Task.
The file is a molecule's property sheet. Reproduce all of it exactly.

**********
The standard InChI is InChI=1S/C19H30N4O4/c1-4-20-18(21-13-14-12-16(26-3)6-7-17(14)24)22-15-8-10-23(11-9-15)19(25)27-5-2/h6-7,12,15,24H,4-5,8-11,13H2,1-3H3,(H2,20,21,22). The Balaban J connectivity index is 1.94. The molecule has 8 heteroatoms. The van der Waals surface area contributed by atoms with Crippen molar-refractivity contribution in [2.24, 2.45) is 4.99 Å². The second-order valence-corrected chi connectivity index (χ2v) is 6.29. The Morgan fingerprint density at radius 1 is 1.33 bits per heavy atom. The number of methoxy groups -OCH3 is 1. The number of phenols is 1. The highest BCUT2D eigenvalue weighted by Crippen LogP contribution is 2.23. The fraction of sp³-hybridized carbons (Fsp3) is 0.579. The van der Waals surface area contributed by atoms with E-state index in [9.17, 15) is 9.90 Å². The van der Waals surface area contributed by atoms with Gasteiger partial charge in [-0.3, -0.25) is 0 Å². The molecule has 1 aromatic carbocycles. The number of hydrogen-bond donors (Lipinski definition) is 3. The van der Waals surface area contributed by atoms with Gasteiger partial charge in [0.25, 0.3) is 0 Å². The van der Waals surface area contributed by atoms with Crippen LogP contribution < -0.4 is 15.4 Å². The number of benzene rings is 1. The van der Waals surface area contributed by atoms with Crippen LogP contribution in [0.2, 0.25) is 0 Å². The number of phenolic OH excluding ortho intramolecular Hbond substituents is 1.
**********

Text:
The standard InChI is InChI=1S/C19H30N4O4/c1-4-20-18(21-13-14-12-16(26-3)6-7-17(14)24)22-15-8-10-23(11-9-15)19(25)27-5-2/h6-7,12,15,24H,4-5,8-11,13H2,1-3H3,(H2,20,21,22). The Balaban J connectivity index is 1.94. The molecule has 8 heteroatoms. The van der Waals surface area contributed by atoms with Crippen molar-refractivity contribution in [2.24, 2.45) is 4.99 Å². The second-order valence-corrected chi connectivity index (χ2v) is 6.29. The Morgan fingerprint density at radius 1 is 1.33 bits per heavy atom. The number of methoxy groups -OCH3 is 1. The number of phenols is 1. The highest BCUT2D eigenvalue weighted by Crippen LogP contribution is 2.23. The fraction of sp³-hybridized carbons (Fsp3) is 0.579. The van der Waals surface area contributed by atoms with E-state index in [9.17, 15) is 9.90 Å². The van der Waals surface area contributed by atoms with Gasteiger partial charge in [-0.3, -0.25) is 0 Å². The molecule has 1 aromatic carbocycles. The number of hydrogen-bond donors (Lipinski definition) is 3. The van der Waals surface area contributed by atoms with Gasteiger partial charge in [0.25, 0.3) is 0 Å². The van der Waals surface area contributed by atoms with Crippen LogP contribution < -0.4 is 15.4 Å². The number of benzene rings is 1. The van der Waals surface area contributed by atoms with Crippen LogP contribution in [0.2, 0.25) is 0 Å². The number of phenolic OH excluding ortho intramolecular Hbond substituents is 1.